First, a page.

I place a certain amount of faith in numbers. I think we all do, consciously or subconsciously. But sometimes, seemingly out of the blue, all of the odds, all of the polls, all of the numbers let us down. The most unlikely thing sometimes does happen. And the sails drop and our jaws drop and we are stunned, leaving us momentarily useless.
I rather like that feeling while I’m watching Sherlock on Masterpiece Theater. You know, he calculates probability in a seemingly supernatural way, predicting (accurately) two weeks in advance where his partner John will be and with whom at a particular time on a particular day. But the rest of us are surprised – surprised at the accuracy of Sherlock’s ability and surprised by our own inability to make a similarly calculated prediction. But even Sherlock has to regain his balance when the unpredictable, unlikely thing happens.
We might feel empowered when the unlikely thing happens for good … such as hitting the Powerball numbers perfectly. Or dodging a tragic accident by a hair. And power is a drug like no other. So, finding empowerment through lucky chance is, well, far more often disappointing than empowering.
Typically, we either thank God or blame God for these unlikely events. When those of us who claim to have faith in God are shaken by the failure of the odds or the polls, we are shaken more likely by the fact that God didn’t outweigh the odds or the polls to restore order and balance in our suddenly-chaotic universe. And that shows up as fear and anger. (It shows up as fear and anger in those who do not claim any faith, too. That’s just the human default.) If we aren’t careful, we take on the role of the victim. You see it on social media all the time – the scrappy victim who defies everything the “other side” stands for in articles and memes, but who does nothing to be a proactive champion of what is good and right in the world. We all see what victims are against, but never what they are for.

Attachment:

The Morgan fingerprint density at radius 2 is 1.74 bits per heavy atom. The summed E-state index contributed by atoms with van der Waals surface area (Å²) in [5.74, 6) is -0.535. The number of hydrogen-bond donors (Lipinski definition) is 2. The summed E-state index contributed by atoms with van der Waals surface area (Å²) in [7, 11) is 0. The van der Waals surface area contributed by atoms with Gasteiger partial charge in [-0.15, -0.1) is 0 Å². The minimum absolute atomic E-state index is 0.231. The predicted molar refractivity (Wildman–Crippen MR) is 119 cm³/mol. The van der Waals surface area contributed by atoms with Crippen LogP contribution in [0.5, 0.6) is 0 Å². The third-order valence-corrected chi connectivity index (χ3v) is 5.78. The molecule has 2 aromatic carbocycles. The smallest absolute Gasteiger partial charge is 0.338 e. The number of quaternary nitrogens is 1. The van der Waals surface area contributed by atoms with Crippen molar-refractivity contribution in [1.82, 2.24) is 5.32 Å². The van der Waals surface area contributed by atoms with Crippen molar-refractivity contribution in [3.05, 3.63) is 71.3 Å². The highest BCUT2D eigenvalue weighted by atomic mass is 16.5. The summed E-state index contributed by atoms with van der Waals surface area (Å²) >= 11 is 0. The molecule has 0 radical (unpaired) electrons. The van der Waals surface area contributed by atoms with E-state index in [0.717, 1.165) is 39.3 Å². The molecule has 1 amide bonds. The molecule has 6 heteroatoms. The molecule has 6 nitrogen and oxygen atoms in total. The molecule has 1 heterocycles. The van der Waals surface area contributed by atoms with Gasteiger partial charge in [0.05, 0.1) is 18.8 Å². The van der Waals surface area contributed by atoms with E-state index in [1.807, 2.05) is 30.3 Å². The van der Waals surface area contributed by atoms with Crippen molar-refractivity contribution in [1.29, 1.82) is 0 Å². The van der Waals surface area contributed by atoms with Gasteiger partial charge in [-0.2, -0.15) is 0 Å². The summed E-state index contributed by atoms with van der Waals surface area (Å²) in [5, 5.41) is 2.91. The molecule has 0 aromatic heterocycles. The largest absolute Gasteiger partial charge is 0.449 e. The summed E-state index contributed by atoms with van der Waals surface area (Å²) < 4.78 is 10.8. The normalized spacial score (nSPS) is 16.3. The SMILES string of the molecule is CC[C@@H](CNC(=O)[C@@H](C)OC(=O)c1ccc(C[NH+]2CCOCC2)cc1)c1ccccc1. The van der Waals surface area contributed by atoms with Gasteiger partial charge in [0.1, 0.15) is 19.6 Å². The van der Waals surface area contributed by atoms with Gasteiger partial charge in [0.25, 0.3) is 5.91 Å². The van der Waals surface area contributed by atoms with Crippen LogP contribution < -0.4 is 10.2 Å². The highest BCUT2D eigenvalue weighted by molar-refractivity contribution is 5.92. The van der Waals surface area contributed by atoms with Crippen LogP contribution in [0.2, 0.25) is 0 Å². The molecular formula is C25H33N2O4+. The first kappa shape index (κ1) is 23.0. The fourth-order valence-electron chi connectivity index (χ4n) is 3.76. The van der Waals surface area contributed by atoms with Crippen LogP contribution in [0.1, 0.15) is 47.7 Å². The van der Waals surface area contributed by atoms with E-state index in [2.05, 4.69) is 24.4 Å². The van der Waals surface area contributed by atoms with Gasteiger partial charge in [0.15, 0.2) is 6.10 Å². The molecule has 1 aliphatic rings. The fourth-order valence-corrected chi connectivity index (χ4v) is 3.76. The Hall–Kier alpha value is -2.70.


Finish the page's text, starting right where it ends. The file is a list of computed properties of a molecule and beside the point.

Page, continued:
So, what do you do when the most unlikely things happen? I mean, after you get over the stunned phase. After you recover and realize that some things remain predictable after the unpredictable thing shook your confidence. What do you do?
The way you answer that question has everything to do with where your faith lies.
And everyone has faith in something.
We don’t travel very often. Our schedule is so hectic with everyone working, in school, or both. So, it’s a real treat when we do get a few days to go somewhere and break free from our schedule-driven routine. Being just two hours from the ocean, most of our short trips are in that direction. I am so grateful for warm sunshine, salty ocean waves, sand between my toes, and folding beach chairs! And iPods – I should add iPods. Back in the day, we had to carry great big boom boxes with about 6 extra “D” batteries to ensure that we could listen to the music we wanted instead of whatever the folks beside us might be blasting.
Last week we attended a conference in Asheville, NC. I didn’t get an opportunity to explore as much as I would have liked, but I did get a sense that I like that place quite a lot. The vibe is cool and artistic. Leaving, I knew I’d come back for another visit.
When my husband and I were together and would travel together, I noticed that he would leave something of his everywhere we went. Something. Every time. It seemed to me that he was either marking territory or leaving bread crumbs to find his way back. Now that I think about it, it seems like an outward manifestation of our different personalities. Everywhere I go, I take a little piece of the place with me internally. Everywhere he goes, he leaves a little piece of himself behind.
There’s nothing wrong with either of those approaches. I’m sure they’re equally “ok” – nothing pathological there. But I find it interesting the way places can draw us, much like people, to join them or to have them join us.
I’ve experienced most regions of the U.S. and have no desire to live in a region other than the one I’m in. I’ve only ever traveled to England outside of the U.S. It seemed oddly familiar, but not with any sense of longing or attachment.
There is a place on earth that calls me, though. I haven’t been there yet, but it calls me. I will have an opportunity to go with other Divinity students in a couple of years and I plan to do just that. The land of Israel. The Holy Land. The shores of Galilee. I want to go there. I want to be there with my bare feet in that sand. I want to hear the music the people beside me are listening to. And I want to bring it all back home with me, safely inside my heart and mind as another place that I love like a cherished friend.